Late on Friday morning one of the Banbury birders visiting the Banbury Ornithological Society's excellent Balscote Quarry Reserve posted a photo of a wading bird and asked for identification. It was a Wood Sandpiper, needed for the Old Caley year list. Luckily I had just finished the day and I was close to home so I collected Mrs Caley and drove straight to the reserve. Just as well I did because the Wood Sandpiper was still present, it had been a little over an hour since the news was shared, but disappeared northwards just ten minutes after we got there. Phew!

Wood Sandpiper

Year List addition;

208) Wood Sandpiper

Saturday 7th May; The Long Stayer!

With nothing better to do and an important date for later in the day, we decided on a gentle stroll at Farmoor again. In contrast to our visit on Monday the weather had turned from calm to quite breezy. It was a big disappointment then to find no birds of interest as we walked along the causeway apart from a few of the regulars. The only photos I took on the outward leg of the walk down the causeway were of a pair of Great Crested Grebes, possibly the same pair as on Monday, who were not really bothered with nuptial activity and a comical Coot which had tugged free a small plant from the embankment and was swimming across to the pontoon in the north-west corner of F2 to reinforce its nest.


The day would probably have been an almost complete non-event if it hadn't been for one of the fisherfolk. The anglers at Farmoor are quite often the target of my derision, especially when they hire boats in order to fish the middle of the reservoir and then end up mooring just metres out from the banks. So I was initially very annoyed when I saw that a couple of them had parked their boat right next to the pontoon and almost on top of the nesting Coots. When I saw one of them snare their fly into the wire cage I laughed. When the angler climbed out onto the cage to untangle his hook and line I was far less amused but the sitting Coot stayed put and was obviously less bothered than I was.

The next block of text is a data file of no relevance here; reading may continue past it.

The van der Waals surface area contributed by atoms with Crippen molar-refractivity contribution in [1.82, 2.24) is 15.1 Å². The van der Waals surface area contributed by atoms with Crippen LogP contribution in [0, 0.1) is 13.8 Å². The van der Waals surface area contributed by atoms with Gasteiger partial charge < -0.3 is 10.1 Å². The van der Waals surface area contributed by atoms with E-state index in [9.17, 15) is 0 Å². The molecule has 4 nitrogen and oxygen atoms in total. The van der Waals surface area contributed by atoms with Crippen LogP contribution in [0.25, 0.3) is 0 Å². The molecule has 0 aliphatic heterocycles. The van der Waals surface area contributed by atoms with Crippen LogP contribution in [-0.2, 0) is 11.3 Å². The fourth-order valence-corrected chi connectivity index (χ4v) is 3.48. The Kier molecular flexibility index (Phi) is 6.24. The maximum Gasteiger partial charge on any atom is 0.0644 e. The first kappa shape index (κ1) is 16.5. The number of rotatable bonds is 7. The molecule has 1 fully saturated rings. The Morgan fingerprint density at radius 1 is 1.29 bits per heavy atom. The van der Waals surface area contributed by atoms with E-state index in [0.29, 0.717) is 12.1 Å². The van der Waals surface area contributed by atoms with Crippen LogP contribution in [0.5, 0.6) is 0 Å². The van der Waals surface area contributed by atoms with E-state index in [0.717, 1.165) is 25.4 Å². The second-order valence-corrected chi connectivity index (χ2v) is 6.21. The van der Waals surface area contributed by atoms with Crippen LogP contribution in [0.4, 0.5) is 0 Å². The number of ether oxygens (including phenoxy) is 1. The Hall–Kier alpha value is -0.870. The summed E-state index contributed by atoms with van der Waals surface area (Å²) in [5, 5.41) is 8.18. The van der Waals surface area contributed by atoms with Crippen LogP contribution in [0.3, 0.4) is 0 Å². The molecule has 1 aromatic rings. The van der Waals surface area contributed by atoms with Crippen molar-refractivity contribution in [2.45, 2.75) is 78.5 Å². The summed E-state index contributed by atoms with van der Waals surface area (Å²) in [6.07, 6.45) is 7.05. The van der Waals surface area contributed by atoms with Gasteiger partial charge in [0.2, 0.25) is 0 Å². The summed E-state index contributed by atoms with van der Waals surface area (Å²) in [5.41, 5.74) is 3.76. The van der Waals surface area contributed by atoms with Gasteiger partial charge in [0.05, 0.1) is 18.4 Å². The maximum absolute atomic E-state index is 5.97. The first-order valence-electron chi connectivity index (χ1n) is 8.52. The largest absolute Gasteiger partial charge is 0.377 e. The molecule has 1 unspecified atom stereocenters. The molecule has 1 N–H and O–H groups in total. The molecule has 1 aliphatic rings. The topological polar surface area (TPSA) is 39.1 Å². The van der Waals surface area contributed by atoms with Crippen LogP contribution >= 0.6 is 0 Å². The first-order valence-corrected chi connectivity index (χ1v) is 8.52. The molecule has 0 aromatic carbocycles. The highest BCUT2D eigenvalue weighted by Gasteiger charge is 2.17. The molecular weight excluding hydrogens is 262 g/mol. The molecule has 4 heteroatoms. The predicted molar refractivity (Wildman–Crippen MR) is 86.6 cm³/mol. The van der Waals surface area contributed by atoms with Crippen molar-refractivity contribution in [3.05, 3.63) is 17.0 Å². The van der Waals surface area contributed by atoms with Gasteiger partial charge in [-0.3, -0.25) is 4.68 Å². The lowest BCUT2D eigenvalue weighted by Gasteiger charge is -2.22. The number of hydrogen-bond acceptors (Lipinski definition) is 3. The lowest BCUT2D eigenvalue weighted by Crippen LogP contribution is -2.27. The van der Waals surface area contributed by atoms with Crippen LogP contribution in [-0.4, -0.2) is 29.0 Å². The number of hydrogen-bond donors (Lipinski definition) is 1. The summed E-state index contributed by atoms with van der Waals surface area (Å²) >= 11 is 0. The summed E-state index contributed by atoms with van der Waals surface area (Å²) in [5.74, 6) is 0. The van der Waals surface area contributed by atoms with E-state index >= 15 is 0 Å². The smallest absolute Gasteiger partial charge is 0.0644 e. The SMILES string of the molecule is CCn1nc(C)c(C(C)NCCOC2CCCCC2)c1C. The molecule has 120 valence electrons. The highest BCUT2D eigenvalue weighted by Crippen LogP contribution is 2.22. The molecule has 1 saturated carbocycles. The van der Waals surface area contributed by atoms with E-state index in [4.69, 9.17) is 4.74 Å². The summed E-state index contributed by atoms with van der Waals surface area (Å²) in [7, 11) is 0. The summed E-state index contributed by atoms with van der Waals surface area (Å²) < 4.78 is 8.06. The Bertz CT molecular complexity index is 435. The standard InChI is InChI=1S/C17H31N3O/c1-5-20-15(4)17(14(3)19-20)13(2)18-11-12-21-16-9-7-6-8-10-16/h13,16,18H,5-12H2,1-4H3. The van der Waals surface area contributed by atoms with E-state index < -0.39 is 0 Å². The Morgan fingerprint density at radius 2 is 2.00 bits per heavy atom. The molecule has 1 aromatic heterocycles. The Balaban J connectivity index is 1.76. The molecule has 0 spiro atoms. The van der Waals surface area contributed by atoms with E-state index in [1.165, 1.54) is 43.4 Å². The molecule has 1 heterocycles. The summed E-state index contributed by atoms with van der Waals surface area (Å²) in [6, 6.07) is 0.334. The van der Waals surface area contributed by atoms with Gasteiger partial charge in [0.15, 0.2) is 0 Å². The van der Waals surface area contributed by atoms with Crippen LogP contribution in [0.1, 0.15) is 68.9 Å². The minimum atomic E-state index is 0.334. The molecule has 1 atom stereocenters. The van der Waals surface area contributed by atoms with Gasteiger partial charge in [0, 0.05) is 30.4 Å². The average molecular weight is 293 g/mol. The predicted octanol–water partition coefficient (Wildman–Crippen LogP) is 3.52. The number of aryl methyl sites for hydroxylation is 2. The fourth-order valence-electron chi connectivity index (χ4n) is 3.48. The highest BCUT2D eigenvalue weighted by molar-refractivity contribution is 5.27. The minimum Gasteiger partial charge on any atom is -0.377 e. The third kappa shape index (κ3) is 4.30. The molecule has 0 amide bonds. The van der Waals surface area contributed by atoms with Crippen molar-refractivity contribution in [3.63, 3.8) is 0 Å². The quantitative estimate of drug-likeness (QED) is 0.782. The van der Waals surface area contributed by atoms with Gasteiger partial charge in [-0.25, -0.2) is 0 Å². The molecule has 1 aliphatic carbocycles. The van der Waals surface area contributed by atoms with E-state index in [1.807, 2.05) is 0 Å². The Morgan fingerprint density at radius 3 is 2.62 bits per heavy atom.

After the chap had retrieved his tackle and had climbed back into the boat, a familiar shape had amazingly appeared as if from nowhere on the water about twenty metres out from the pontoon. The long staying juvenile Great Northern Diver (GND), it had first been seen in December last year and had been present ever since, was floating on the water and looking back towards the anglers in the boat and the pontoon. There had been no sign of the Diver at all before that point. I hatched a theory. I reckon that the Diver was using the pontoon (basically a caged structure that contains barley straw which acts as an algae suppressant) as a resting spot, probably swimming underneath it and accessing a void beneath the cages. When the angler clambered about on the top of the cages, the bird was disturbed and hence emerged as if by magic. I'm probably wrong but hey, it had to come from somewhere. 

Great Northern Diver

Now that the Great Northern Diver was active it went on to treat us to possibly our best views of it, and we'd already had several terrific encounters with it over the past few months. Over the next forty-five minutes the bird made several close approaches to the bank and even ventured inside the small enclosure created by the pontoon. At times the bird came so close to the bank that it could be seen swimming underwater as it hunted for its favourite Crayfish prey. It didn't have any luck though unless it was eating while submerged.